• ABA is a family of overlapping therapies. Several different models may be used with your child that, while based on the same principles, in practice look quite different. (See the next section for additional details on this topic.)
  • The quality of ABA depends on the person administering it. Levels of training, experience, and qualifications may vary significantly amongst frontline clinicians delivering ABA. At a minimum, your child’s therapy program should be overseen by a Board-Certified Behavior Analyst (BCBA, which we expand upon in other sections), and the staff should have completed sufficient training.
  • ABA uses small steps to build larger improvements over time. For example, a macro goal for your child may be playing with peers. The first step may be to play independently with toys. Next, the goal may progress to engaging in parallel play with those toys near a few peers. Then, the goal may include greeting a peer by saying, “Hi.”
  • ABA is not the only therapy used in children with autism. As we noted before, additional options such as speech therapy, occupational therapy, and social skills training may all be beneficial for a child to support their development and growth. A strong ABA program should coordinate with these other clinicians to provide consistency across therapeutic environments and expand on treatment goals during ABA therapy.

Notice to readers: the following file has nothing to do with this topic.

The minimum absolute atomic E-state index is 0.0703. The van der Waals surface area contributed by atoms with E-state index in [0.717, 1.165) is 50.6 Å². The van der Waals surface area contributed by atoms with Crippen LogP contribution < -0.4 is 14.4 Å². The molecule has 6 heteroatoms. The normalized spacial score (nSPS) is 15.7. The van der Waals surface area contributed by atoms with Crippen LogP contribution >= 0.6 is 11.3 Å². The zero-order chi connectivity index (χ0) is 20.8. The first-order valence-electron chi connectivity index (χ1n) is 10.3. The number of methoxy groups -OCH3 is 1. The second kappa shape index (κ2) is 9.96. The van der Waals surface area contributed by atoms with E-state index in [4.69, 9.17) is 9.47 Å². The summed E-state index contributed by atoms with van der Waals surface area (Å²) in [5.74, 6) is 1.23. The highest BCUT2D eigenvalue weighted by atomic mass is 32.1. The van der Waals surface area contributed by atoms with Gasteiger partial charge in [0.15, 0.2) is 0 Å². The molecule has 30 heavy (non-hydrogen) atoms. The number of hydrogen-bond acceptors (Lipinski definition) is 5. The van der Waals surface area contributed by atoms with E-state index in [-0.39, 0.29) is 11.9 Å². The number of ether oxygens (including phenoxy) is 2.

• ABA should focus on skill generalization and carryover to multiple environments. Parent support and participation are key components of treatment that promote success.
  • ABA often involves multiple hours a week of therapy. Each child and each therapy plan is different, but it’s not uncommon for children to receive 20-30 hours of ABA a week or more. This high intensity model is supported by medical research and endorsed by major US medical societies.
  • Starting therapy can be hard emotionally for children and families. Children with autism tend to have preferences and routines they like, and changes from these norms can lead to anxiety for the child. At the start of any therapy program, the child may cry or otherwise release emotions as their routines are disrupted. This is totally normal, and your care team should support you without judgment. Ask your provider about how they manage this transition (e.g., gradually ramping up hours) and what support they offer (e.g., parent coaching). You’re making the best choices for your child, and their feelings are valid and real.
  • There can be strong opinions on ABA online and in social media discussions. See our Overview of Neurodiversity section for a more in-depth discussion on this topic.
Joint Activity Routines
Overview of the Early Start Denver Model (ESDM)